LiB: Behind the Scenes with CloZee
Amid syncopated bass drops and house rhythms, CloZee’s Lightning in a Bottle set resonated with audiences craving the unexpected. At 23 years old, France’s CloZee has risen meteorically in the world of glitch hop. Indeed, just three years into producing, she is already a master. Although her sounds are well known in the electronic music scene, her story less so. After catching her spellbinding LiB set we sat down backstage over iced chai and chatted in her native French about her inspirations, the Euro scene, festie style and more. (Translation my own).
Sensible Reason: You have been busy on the American Festival circuit this season. Where do you prefer to perform, in the US or in Europe?
CloZee: In Europe it is still all about deep house. Almost nobody has heard of glitch music. When I play in France, I have to modify my ideal sound to suit their taste. European audiences prefer constant, predictable beats.
SR: Festivals like this seem to meld the European origins of electronic music with the transformational elements found in Burning Man. How do you see yourself fitting into these two worlds?
CZ: Americans seem much freer with their experimentation, both in terms of style and sound. They feel less of a need to control their experience, which really appeals to me.
SR: Have you been to Burning Man?
CZ: Not yet. I’d love to go but I can’t afford it.
SR: There’s a misconception that if you’re performing at a festival that you’ve made it. People probably assume you bounce between homes in France and in the U.S. Can you set the record straight? What’s the reality of being a working producer in your genre.
CZ: [Laughs] Wow, it is definitely a myth that we are rich! I am finally at the point where producing and performing is my only job, but I had to move back in with my parents in order to make that feasible. I travel back and forth from festivals in the U.S. And recently Costa Rica, so it would be impossible to make ends meet if I had to keep up my own household at home. I don’t aspire to be rich. I just want to self-sufficiently make music.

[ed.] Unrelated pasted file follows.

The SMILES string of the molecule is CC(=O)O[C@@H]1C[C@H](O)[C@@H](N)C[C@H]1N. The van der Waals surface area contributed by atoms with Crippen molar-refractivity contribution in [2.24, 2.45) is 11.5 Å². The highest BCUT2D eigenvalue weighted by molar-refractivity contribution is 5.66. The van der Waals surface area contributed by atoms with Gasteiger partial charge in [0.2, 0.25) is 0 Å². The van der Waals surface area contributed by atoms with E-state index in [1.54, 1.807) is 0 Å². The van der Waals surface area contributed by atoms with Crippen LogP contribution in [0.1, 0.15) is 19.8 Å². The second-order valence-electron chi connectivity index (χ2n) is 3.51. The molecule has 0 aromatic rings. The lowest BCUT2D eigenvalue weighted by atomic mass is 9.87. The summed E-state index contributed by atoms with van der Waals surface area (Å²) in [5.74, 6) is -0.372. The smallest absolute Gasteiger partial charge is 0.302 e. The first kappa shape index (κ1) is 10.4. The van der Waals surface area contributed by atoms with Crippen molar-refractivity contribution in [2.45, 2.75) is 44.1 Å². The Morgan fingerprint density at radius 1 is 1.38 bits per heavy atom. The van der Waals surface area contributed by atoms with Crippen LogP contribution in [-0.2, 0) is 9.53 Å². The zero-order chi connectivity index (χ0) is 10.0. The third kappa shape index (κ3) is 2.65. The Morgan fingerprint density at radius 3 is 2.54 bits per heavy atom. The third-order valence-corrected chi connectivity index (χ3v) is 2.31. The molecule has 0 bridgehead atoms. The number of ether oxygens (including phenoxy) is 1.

SR: During your set I transitioned between watching you and watching your audience and it seemed very much like you had them under your spell.
CZ: I love it when artists deliver the unexpected, so that is what I try to do for my audiences, too. American festival audiences are great because they are willing to listen and go where I take them. They are more open to organic sounds and experiences.
SR: Some of that comes through even in festival styles. Festie girls are known for ultra-feminine styles, and may show up in nothing more than lingerie. In contrast, you perform in jeans with your hair pulled back into a practical ponytail.
CZ: It’s true. My style is masculine.
SR: I would say “athletic.”
CZ: Athletic. I like that. Yes, it’s true that I don’t have great style [laughs], but I’m here to offer music, not a visual experience. There are women in my field, but it is dominated by men, and my job is to be a producer.
SR: You are also a classically-trained musician. How does that influence your music?
CZ: I have played classical guitar for years and continue to play. I wish I could bring my guitar on the road with me, but it’s just too cumbersome. My classical training has given me an ear for sounds that I like to incorporate into my music. You’ll hear flamenco, as well as traditional sounds from Eastern Europe, India, and South America. I also play bass on stage and would love to incorporate more live music.
SR: What about live vocals? Is that a direction you could see yourself going?
CZ: Yes, for sure. I’m at work on a new project back in France that is starting to experiment with this. I would love to incorporate voices like those of Ibeyi [twin sisters who also performed at LiB].
SR: You didn’t just show up, perform your set, and take off. You’re also attending the festival. How has your LiB experience been?
CZ: I love Lightning in a Bottle! I’m inspired by so many artists performing here. This is definitely among my three favorite festivals in the world!
With this, we wrapped up our interview. CloZee graciously agreed to let me photograph her for this story, but made it clear that she is not especially comfortable in front of a camera. After snapping off a few frames, I mentioned to her that one of the most striking elements of her performance is the way she moves her hands in a wave-like motion far in front of her while she plays. I asked if I might refocus away from her face. She welcomed the idea of the attention being on her instrument — her hands — with her face blurred in the distance. She loved the resulting “portrait,” which is pure CloZee; playful, focused and humble to an enchanting fault.